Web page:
Fame or shame?
By Dan Brillman
Are you part of the judicial branch in California, West
Virginia or Philadelphia? Then you work in a hellhole, according
to the American Tort Reform Foundation, a pro-business nonprofit
that lobbies to curb the amount plaintiffs can recover in
liability and negligence suits.
The ATRF's latest "Judicial Hellholes" list, which it has
issued annually since 2002, identifies the places where it says
"judges in civil cases systematically apply laws and court
procedures in an unfair and unbalanced manner."
Topping this year's list: California. The state is rife with
frivolous tort and class action problems, in large part because
the Americans with Disabilities Act standards claims have
reached an all-time high, and the Golden State is a "magnet" for
asbestos-related suits, says the foundation.
California knocked off the two-time champion, Philadelphia,
a city which slipped (or rose) to #5 after a series of reforms.
As the ATRF report noted, "Climbing out of a judicial hellhole
isn't easy. But it has been done by other, ultimately
reform-minded jurisdictions, and Philadelphia has now joined
Update: Consumer Attorneys of California spokesman J.G.
Preston sent in a "response to being lowered to the inner ring
of hell" by way of a press release. Brian Kabateck, president of
the pro-consumer group, said the ATRF report "oversimplifies the
nature of class action cases." The tort reform group is
"distributing what amounts to a junk report... a canny
fiction-and another sad reminder that big corporations
don't ever like the idea of being held accountable in court when
they rip off consumers."
Mr. and Ms. Deeds
By Erin Geiger Smith
Skadden, Arps, Slate, Meagher & Flom's Skadden Foundation
has announced its 2013 class of fellows, 29 graduating law
students and judicial clerks who will devote the next two years
of their professional careers to public interest work, all paid
for by the firm.
The group of fellows includes an impressive array of
students taking on a variety of good works. New York University
School of Law's Semuteh Freeman, for instance, will work with
homeless youth to help ensure their college readiness. Hunder
Landerholm of Harvard Law School will be a legal and policy
advocate for pregnant women and new mothers in female-dominated
low-wage jobs. Samuel Petsonk of Washington and Lee University
School of Law will represent West Virginia coal miners who have
been retaliated against for reporting unsafe work conditions.
David Lat at Above the Law has a comprehensive list of which
schools have had the most Skadden fellows over the past five
years. Harvard takes the top spot, with 24.
Ex-Penn State lawyer targeted
By Erin Geiger Smith
In the independent report detailing how Penn State handled
the investigation into allegations against the now convicted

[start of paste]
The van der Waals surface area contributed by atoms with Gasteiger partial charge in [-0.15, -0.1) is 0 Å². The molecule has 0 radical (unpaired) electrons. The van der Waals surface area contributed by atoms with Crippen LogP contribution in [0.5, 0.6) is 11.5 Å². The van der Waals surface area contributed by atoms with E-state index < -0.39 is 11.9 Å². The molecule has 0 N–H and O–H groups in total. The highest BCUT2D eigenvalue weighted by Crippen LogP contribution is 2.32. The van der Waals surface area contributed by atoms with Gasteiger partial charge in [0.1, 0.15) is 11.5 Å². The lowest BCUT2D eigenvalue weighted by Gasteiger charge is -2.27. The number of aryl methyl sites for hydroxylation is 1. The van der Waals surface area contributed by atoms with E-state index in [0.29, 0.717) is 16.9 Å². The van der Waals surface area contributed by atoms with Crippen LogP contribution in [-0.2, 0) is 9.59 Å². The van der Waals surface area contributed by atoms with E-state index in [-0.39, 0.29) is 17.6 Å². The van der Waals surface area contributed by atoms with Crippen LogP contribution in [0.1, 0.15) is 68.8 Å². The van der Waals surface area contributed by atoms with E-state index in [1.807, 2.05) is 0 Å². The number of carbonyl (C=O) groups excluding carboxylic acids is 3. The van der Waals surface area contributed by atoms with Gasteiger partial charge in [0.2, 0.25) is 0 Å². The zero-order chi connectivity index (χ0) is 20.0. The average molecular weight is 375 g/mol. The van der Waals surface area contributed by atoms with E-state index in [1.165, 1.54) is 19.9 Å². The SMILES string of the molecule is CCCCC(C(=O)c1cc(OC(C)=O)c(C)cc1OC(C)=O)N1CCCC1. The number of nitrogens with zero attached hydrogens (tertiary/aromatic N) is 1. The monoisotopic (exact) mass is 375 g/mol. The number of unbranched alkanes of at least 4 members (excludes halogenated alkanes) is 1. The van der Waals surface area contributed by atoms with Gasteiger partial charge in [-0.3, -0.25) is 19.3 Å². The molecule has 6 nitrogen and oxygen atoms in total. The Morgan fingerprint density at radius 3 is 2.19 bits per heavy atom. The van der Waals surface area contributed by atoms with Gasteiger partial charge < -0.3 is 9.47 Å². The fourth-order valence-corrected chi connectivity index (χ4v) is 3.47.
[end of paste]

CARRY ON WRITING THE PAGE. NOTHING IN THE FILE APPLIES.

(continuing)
child abuser Jerry Sandusky, the university's former general
counsel, Cynthia Baldwin, was heavily criticized.
And she may face a lawsuit by one of her old university
clients, former Penn State administrator Gary Schultz. Schultz,
who is facing criminal charges for perjury and failure to report
child abuse, has filed papers in Pennsylvania state court
indicating he intends to sue Baldwin, The Legal Intelligencer reports. Baldwin allowed Schultz to "believe she was his
unencumbered, conflict-free lawyer," the papers said.
Baldwin has said that she was not representing Schultz when
he appeared in front of the grand jury but the interests of the
Giving the go-ahead
By Suhrith Parthasarathy
The U.S. government's controversial and secret
warrantless-wiretapping program is set to expire on Dec. 31. It
was reauthorized by the Republican-dominated House of
Representatives in September, and now Senator Ron Wyden (D-Ore)
has said he will lift the procedural hold that bars the Senate
from voting on the measure, Wired reports.
The Foreign Intelligence Surveillance Act Amendments Act
amends the original Foreign Intelligence Surveillance Act of
2008 and authorizes the government to wiretap American phone
calls and emails without a probable-cause warrant if one of the
parties is believed to be outside the United States, to obtain
"foreign intelligence information." In June, Wyden objected to
extending the law, since no information was provided on the
number of people in the country whose communications had been
intercepted or how the law was being applied, Wired reported at
the time. He used a little-known power, a "hold," to block the
Senate from a routine vote, demanding a floor debate and
threatening a filibuster.
Wyden says he's now willing to lift the hold, as long as the
law is extended only for a short term with the chance of a
debate in the "early future." The law is also under a separate constitutional challenge before the Supreme Court, where the
ACLU argued in October that it violated Fourth Amendment
protection against illegal search and seizure.
By Caitlin Tremblay
If you now can hear yourself sighing in relief, you have the
Commercial Advertisement Loudness Act (yes, CALM) to thank. The
act, which goes into effect on Thursday, states that television
commercials can no longer be aired at a louder volume than the
programs they accompany.
CALM was passed by both houses of Congress and signed into
law by President Obama on Dec. 15, 2010, and adopted by the
Federal Communications Commission a year ago, on Dec. 13, 2011.
The past year has served as a grace period for television
service providers to update equipment to comply with the law.
Why commercials were so loud in the first place basically comes down to advertisers wanting to catch your attention.
Happy channel surfing.
Summary Judgments for December 12
Summary Judgments for December 11
Summary Judgments for December 10
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